Being No fan of the meaning of maximum extent, there may be some value in it if it is more broken down in age components. The larger question would be something like the "black ice " factor. In other words what is the ratio of > than + 2 Multi-year divided by total extent. Of which as we have learned, and about to find out even more, if this ratio is large (early 80's) the minima extent in September will be expansive, as the opposite gains smaller and smaller ratios (1998 onwards) the minima shrinks likewise. No one should underestimate the difference between multiyear and first year ice. The best model examples being Baffin Hudson Bays, and also Foxe Basin. But other examples are mainly forgotten, McClintock Channel perineal ice , the ice that crushed and killed the Franklin expedition in 1848, is gone year by year at recent minimas. With no sign of recovery. Likewise the 10 year Laptev sea ice discovered by Fridtjof Nansen Expedition 1893 is nothing but a memory. Recovery like contrarians like to broadcast at this time of the year is not a maximum extent to average records, its an impressive extent of older multi-year ice. Which is not happening. Therefore contrarians bragging about how nice the ice extent compared to average are just bluffing their ignorance delusions to the uninformed.

Christoffer Ladstein

What I find rather intriguing is the corrolation between late refreeze of the Arctic in the autumn to the negative AO. Currently it's standing at an incredible -5 to -6, making a "hell of" a winter in Northern Europe these days (March 2012 was 15-20 C hotter!). Western Greenland OTOH is witnessing springtemps Way Above normal for the season, all this more or less thanks to the AO, right?! Will this extremeness just keep on getting more extreme as the ice extent spirals downward?

Anyway, spring is upon us, at least in the Northern hemisphere, people tend to forget that global warming don't necessarily mean HOT at their place that very day...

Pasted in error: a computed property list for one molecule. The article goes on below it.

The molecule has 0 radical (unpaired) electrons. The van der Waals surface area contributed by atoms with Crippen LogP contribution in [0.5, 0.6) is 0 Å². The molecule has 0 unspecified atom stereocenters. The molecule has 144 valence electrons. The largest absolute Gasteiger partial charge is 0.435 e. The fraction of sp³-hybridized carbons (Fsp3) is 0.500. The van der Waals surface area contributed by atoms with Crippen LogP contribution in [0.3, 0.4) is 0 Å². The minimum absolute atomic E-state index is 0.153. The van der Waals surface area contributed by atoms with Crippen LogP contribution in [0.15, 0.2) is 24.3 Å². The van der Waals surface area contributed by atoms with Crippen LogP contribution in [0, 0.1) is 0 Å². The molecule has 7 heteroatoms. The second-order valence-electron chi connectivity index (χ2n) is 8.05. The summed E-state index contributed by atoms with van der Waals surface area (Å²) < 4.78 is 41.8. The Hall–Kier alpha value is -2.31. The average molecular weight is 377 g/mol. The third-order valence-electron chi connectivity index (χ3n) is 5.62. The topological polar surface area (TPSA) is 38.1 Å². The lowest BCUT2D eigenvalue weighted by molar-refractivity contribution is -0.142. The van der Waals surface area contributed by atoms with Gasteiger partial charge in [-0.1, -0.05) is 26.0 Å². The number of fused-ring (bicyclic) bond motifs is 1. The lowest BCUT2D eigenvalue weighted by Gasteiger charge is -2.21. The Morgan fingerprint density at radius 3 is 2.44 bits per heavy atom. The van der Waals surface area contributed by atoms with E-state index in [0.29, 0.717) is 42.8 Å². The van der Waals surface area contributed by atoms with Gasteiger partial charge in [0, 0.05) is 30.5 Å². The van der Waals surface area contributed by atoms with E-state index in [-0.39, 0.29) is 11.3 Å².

Espen Olsen

Wayne;

I agree with you, unless we start to differentiate between MYI and Y1I (FYI), Y2I, there is no relevance to use the maximum extend in the Arctic Sea, as it is now it it can only useful to set a date from when the melt season started.
And rightly as you noted, it can only be a useful tool for certain parties.

wayne

Epsen, its something Cryosphere today can probably do, a black ice ratio has potent meaning. Right now I can already hear the contrarians making fools of themselves scientifically, bragging about extent, but certainly not politically, which is actually why they willfully destroy their scientific reputation.

wayne

Sorry Espen not Epsen ...:)

Werther

On the significant use of extent…
I guess the rate of FYI, Y2I and so on could tell something about the expected melt season downfall.

Max/min gives about 16% Y2I and older (see also the AARI map) and is almost completely confirmed to the CAB.

I mentioned the present 5 day SIE decline just because extent seems to respond to the general weather pattern. Even weather wouldn’t be significant, if it were not for this pattern to be consistent in the mean since October.

Echo-ing the work done by Chris Reynolds and Wayne. The pattern produces more and more strong ridging far into the Arctic, especially over Greenland. Greenland is the cold pole pivot.

It is a reciprocal twin: loss of sea ice – dipole/Greenland Block. The point is, will it continue into spring?

Jim Hunt

@Rlkittiwake - "There's a lot of open water on the Barrow webcam right now" is not strictly true, although there certainly was some on the 17th of March.

All this excitement has persuaded me to indulge in yet more poetic licensing:

http://econnexus.org/a-new-world-view-from-nasa/

"The biggest 'crack' in the Arctic sea ice just at the moment is roughly the distance between Exeter and Newton Abbot across."

wayne